Death isn’t a good thing to talk about. Dying at any age is a travesty, so much of what we see nowadays is all about death. There have been players who have died while playing football, either on the pitch or just afterwards. The sport has come so far in so many aspects, and they can hopefully prevent deaths from happening. However, the thirties was a tough time for the sport. Death during a derby is even worse because it marks that as something to remember for later. Such is the story of John Thomson, a Celtic Goalkeeper, and an Old Firm Derby. For those who aren’t aware the Old Firm Derby is between Celtic and Rangers of Glasgow, Scotland.
I’ll spare you the rehashing of the problems between these two as it’s been written to death. John was born in Fife, Scotland in 1909 and just after his 18th birthday he was signed by Celtic as a goalkeeper. He made his debut against Dundee at Dens Park in 1927. It didn’t take long before he became a regular starter for the Parkhead club, which led him to the national team. At the end of the 1930-31 season Celtic won the Scottish Cup over Motherwell 4-2, the second medal Thomson had picked up. The club decided to take a tour of North America over the summer.
In their first match over in North America the Scots walked out to a 6-1 win over a Pennsylvania amateur XI in Philadelphia drawing a small crowd of 12,000 at Yellow Jacket Field. The next match they played the New York Giants in front of 30,000 with a 3-2 win. Celtic had to travel next to play the New York Yankees, who weren’t affiliated with the baseball team, but were the old Fall River team, one of the most well known of that era. This time Cetlic lost 4-3 on a hat-trick of Billy Gonsalves, one of the best players in America. Celtic lost again 1-0 to Fall River FC.
Unfortunately, the losing streak grew to three at the Cyclodrome in Providence Rhode Island on a narrow pitch against a club ironically called Rangers. The loss was 3-1, but Jimmy McStay was profuse in his praise for the American club. Finally, the club won 5-0 over a local American League Brooklyn club at Ebbets Field. Now the club was flying high, Celtic went to Montreal and smashed a local Carstell club 7-0, before they jumped a train back to the States for New York City. There they played the Hakoah All-Stars 1-1. This was a side laced with Hungarian ex-internationals, many of whom would go onto be great coaches. In Chicago at Wrigley Field Celtic smashed a club that reached the National Challenge Cup final Chicago Bricklayers 6-3. Celtic ended the tour on a massive winning streak before returning back to Scotland.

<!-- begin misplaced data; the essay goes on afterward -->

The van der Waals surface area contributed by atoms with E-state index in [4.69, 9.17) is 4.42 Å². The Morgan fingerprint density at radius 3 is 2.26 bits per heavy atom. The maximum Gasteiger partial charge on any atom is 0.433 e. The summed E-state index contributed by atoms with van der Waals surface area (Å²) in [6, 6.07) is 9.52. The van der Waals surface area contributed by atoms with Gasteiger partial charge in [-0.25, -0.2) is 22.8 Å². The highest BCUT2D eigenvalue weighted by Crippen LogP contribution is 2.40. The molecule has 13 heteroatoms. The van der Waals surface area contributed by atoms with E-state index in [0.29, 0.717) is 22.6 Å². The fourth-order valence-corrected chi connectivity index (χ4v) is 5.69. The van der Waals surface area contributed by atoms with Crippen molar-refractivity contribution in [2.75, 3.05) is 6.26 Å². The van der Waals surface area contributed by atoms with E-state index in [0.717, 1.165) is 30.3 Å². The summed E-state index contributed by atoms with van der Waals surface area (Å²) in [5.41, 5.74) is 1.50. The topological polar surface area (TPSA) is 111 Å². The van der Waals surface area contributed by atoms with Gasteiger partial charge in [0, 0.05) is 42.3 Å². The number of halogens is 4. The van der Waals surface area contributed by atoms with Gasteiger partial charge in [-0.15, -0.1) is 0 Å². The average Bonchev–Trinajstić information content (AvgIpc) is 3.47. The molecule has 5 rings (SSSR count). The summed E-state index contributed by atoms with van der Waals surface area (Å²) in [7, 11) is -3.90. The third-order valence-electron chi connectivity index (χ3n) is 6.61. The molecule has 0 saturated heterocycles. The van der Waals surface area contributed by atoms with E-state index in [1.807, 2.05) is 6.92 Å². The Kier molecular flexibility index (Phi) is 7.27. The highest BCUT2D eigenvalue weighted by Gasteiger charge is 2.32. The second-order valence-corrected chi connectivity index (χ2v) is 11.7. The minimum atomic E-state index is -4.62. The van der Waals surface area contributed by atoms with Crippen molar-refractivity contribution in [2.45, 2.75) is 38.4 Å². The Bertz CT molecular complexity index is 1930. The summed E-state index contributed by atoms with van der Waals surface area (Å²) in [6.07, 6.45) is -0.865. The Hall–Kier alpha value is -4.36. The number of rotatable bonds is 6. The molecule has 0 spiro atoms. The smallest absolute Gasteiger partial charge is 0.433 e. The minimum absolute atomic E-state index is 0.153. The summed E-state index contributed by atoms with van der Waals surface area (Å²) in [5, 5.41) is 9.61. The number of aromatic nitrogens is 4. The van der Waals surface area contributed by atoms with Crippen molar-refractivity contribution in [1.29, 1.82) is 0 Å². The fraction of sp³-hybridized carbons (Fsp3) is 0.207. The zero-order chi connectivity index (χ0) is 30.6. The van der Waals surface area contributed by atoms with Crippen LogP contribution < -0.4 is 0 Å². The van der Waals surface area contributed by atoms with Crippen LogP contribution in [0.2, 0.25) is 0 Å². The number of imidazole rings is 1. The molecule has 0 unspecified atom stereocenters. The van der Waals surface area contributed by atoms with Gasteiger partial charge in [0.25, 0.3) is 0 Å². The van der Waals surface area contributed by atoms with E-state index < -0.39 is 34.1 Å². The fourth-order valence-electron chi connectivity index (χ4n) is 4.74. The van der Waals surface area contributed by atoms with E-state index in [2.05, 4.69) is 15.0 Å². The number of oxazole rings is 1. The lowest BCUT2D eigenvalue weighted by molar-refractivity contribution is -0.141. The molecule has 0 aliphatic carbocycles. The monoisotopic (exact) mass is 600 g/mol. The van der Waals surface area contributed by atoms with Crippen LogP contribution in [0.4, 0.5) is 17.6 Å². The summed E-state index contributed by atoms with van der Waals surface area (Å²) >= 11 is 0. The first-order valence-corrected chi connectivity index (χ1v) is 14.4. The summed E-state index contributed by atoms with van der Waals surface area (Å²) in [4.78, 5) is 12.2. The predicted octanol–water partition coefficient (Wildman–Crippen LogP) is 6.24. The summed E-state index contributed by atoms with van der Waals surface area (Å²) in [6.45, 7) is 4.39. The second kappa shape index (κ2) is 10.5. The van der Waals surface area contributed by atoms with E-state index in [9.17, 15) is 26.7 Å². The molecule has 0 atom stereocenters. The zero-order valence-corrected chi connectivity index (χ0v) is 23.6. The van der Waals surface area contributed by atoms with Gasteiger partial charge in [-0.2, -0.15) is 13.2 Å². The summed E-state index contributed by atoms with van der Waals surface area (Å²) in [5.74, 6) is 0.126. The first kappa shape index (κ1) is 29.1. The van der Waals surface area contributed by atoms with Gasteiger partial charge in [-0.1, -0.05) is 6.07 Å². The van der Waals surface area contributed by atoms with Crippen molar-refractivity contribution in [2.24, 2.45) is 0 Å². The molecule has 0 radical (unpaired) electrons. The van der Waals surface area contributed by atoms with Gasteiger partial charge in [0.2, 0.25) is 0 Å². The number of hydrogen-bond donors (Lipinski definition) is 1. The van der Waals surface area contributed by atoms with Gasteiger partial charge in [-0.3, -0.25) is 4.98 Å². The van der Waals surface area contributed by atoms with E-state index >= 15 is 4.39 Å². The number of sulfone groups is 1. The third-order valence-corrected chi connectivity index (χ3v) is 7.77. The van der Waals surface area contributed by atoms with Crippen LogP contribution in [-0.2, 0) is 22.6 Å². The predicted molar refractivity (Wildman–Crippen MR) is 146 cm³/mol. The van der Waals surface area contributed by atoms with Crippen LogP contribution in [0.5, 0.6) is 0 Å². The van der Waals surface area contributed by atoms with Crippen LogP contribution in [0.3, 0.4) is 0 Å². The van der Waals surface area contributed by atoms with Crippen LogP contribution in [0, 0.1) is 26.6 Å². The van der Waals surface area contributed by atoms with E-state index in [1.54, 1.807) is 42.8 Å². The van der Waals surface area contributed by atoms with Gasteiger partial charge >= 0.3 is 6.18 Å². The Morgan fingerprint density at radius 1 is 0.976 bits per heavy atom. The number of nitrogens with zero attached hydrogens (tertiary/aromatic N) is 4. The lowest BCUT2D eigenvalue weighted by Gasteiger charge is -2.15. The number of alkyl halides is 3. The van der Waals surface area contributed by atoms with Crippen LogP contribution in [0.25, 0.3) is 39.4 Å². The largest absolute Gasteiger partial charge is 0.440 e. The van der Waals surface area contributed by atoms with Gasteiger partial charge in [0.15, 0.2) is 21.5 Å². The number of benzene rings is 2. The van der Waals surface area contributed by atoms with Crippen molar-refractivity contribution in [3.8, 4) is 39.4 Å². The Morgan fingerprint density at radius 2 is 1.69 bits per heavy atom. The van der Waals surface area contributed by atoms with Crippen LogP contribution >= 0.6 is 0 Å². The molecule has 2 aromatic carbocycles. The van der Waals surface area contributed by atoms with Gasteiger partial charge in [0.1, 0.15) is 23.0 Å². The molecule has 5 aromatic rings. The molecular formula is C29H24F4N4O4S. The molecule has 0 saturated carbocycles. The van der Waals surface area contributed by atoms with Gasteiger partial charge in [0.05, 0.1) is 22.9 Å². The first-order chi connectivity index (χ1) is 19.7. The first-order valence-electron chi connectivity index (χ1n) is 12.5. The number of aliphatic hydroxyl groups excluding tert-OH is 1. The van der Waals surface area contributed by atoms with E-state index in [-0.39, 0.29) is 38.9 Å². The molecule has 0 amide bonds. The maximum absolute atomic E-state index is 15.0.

The other side of the story is a young player who came from Yoker Athletic named Sam English. He was quite prolific over his career before the infamous game he scored 54 goals in 60 league matches.This was the highest league scorer in Rangers history, but he’s not known for that the First Old Firm game of the 1931-32 season was on September 5 at Ibrox. By the time the match kicked off 75,000 fans were here for a good match. The score at halftime was 0-0, surely the second half would have some spark to it?
Five minutes after the first half ended Rangers were on the attack. Right winger Fleming passed the ball to an oncoming Sam English, who rushed towards the Celtic goal. JOn Thomson was there, and as English drew his leg back to kick the ball Thomson rushed out and dived for the ball at the players feet. Thomson’s head collided with English’s knee. English rose limping, Thomson laid where he had fallen while some fans were cheering. The doctor ran onto the field to attend to Thomson, while Rangers captain Davie Meiklejohn made his way over to the fans to calm them down. Which they did, the fans weren’t aware of how serious it was. John Tomson was stretchered off the pitch and replaced by Chic Geatons. The play continued but under a sombre mood, which the match ended in a goalless draw. Within six out of the incident at the hospital VIctoria Infirmary Thomson had died from the injuries at only 23. Sam English was never the same after, blaming himself for the death.